War refugees: More than 193,000 Ukrainian students in Germany

war refugees
More than 193,000 Ukrainian students in Germany

Elementary school students from Ukraine sit in a classroom in Dresden.  Photo: Robert Michael/dpa

Elementary school students from Ukraine sit in a classroom in Dresden. photo

© Robert Michael/dpa

Schools and teachers in Germany have been shouldering a major additional task for months: tens of thousands of children and young people who have fled Ukraine are to be integrated.

More than 193,000 children and young people from Ukraine have been attending schools in Ukraine since the start of the Russian war of aggression Germany been recorded. What has so far seemed to be working relatively quietly from the outside poses great challenges for the institutions and teachers, as the education unions and teacher associations of the German Press Agency confirmed. In her opinion, the problems that already exist due to the shortage of teachers are getting worse.

The Conference of Ministers of Education (KMK) reported the number of refugee students registered at schools in Germany Ukraine on Thursday with 193,141, 2242 more than in the previous week. The federal states report the numbers to the KMK on a weekly basis. So far, most students have found accommodation in North Rhine-Westphalia (36,558), Bavaria (29,014) and Baden-Württemberg (26,573).

The numbers have risen steadily since the beginning of the war in February and after the summer holidays made a significant jump again due to new registrations. There are a total of around eleven million schoolchildren in Germany.

Staff and rooms are missing

Many complaints have not yet been heard about the admission of such a large number of new students in such a short time. Of the Education and Training Association (VBE), which claims to represent the interests of more than 160,000 educators as a trade union, speaks when asked about “hardly to be solved challenges” at the schools.

“A lack of space, a lack of teachers and a lack of support from other professions, for example in dealing with trauma, mean that successful integration is hardly affordable despite the great commitment of the teachers,” said Udo Beckmann, the chairman German press agency. For example, there has been almost no communication between refugee students and teachers for weeks and months because there were no interpreters or volunteers.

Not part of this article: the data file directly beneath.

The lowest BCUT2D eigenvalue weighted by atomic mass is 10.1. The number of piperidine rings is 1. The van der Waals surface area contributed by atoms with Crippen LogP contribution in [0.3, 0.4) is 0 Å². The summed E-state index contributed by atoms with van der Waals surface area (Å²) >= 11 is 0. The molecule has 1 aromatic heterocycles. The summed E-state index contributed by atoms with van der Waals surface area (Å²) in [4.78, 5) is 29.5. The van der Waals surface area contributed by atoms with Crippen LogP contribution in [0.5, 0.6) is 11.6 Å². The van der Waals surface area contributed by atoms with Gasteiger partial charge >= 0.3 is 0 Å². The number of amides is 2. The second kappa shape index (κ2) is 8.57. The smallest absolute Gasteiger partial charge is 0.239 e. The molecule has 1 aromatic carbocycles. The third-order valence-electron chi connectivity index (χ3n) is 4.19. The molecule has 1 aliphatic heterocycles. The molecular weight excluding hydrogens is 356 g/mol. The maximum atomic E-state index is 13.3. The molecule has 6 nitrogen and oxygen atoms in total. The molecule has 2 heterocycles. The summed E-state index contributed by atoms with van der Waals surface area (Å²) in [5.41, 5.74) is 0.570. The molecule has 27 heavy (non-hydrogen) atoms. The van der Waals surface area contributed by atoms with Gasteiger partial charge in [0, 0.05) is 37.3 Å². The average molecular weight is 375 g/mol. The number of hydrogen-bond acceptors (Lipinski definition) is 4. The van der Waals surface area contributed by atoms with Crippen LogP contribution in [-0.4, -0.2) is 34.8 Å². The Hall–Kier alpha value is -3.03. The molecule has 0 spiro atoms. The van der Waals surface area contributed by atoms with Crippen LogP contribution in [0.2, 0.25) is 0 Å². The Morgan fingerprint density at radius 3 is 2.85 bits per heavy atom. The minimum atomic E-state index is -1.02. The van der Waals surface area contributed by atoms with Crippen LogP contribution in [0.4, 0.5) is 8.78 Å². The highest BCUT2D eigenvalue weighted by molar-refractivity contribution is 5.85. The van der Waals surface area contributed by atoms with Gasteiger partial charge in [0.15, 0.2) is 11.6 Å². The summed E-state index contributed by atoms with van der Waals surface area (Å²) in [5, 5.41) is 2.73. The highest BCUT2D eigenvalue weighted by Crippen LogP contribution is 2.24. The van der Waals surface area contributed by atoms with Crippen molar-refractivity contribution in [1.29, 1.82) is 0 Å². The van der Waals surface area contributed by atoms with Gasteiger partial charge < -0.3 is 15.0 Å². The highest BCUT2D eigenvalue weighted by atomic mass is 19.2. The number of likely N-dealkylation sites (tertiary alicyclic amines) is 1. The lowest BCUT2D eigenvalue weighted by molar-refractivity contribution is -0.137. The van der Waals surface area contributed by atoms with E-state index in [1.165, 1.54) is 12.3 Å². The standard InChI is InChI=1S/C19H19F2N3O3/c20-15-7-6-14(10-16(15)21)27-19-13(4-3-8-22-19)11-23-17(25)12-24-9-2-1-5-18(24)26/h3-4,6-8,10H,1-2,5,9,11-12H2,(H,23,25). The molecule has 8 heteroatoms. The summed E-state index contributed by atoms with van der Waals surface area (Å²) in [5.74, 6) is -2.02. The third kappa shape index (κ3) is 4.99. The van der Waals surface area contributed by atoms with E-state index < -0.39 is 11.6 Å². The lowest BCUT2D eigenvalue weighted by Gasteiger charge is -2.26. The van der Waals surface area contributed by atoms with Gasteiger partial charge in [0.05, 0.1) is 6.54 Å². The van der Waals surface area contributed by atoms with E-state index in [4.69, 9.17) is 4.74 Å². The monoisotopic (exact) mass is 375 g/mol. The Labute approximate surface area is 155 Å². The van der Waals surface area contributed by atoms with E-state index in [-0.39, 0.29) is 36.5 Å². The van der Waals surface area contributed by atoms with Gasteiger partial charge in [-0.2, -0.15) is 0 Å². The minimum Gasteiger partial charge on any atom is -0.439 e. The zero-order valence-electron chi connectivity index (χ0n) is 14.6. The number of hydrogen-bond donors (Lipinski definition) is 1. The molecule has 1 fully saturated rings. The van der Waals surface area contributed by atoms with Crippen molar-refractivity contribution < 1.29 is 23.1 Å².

The Education and Science Union (GEW) also pointed to problems: for the many Ukrainians registered at schools and daycare centers children and young people lacked pedagogical specialists and suitable rooms, said Chairwoman Maike Finnern of the dpa. “Currently, school-age children often have to wait months for a place at school or they only get a limited range of educational opportunities. This makes it much more difficult for the refugee children and young people to integrate.”

The German Teachers’ Association said that the admission of the Ukrainian children and young people would exacerbate the shortage of teachers and indirectly lead to reduced hours and the cancellation of additional offers for all pupils. It’s not about assigning blame, “but that’s the real situation,” said association president Heinz-Peter Meidinger. “Politicians should be honest enough not to sugarcoat this emergency.”

Teacher shortage often only exacerbated

According to Meidinger, 12,000 to 14,000 additional teachers would be needed for 200,000 additional students. The Ukrainians who work or help out in German schools only cover a fraction of the need. A survey in the federal states in September showed that around 2,700 teachers and assistants from the Ukraine are currently employed in Germany.

According to Meidinger, the situation in the schools is different. “The mood among the school administrations varies between pride at having secured the supply and having found new school staff, to real despair at being largely left alone with the problems and the lack of resources.” It’s not usually about the money for additional staff, it’s about getting them on site. The problem of finding enough teachers also existed in Ukraine before the war.

The President of the Teachers’ Association described it as positive that the welcoming culture and receptiveness at the schools and within the school families are still unbroken. He also spoke of the great motivation and willingness to make an effort on the part of many Ukrainian children and their parents. “We have received reports of cases where young people, even in pre-graduation classes at grammar schools, have managed to catch up within months despite initially having a complete lack of German language skills.” School sports teams were literally “revived” due to new classmates.


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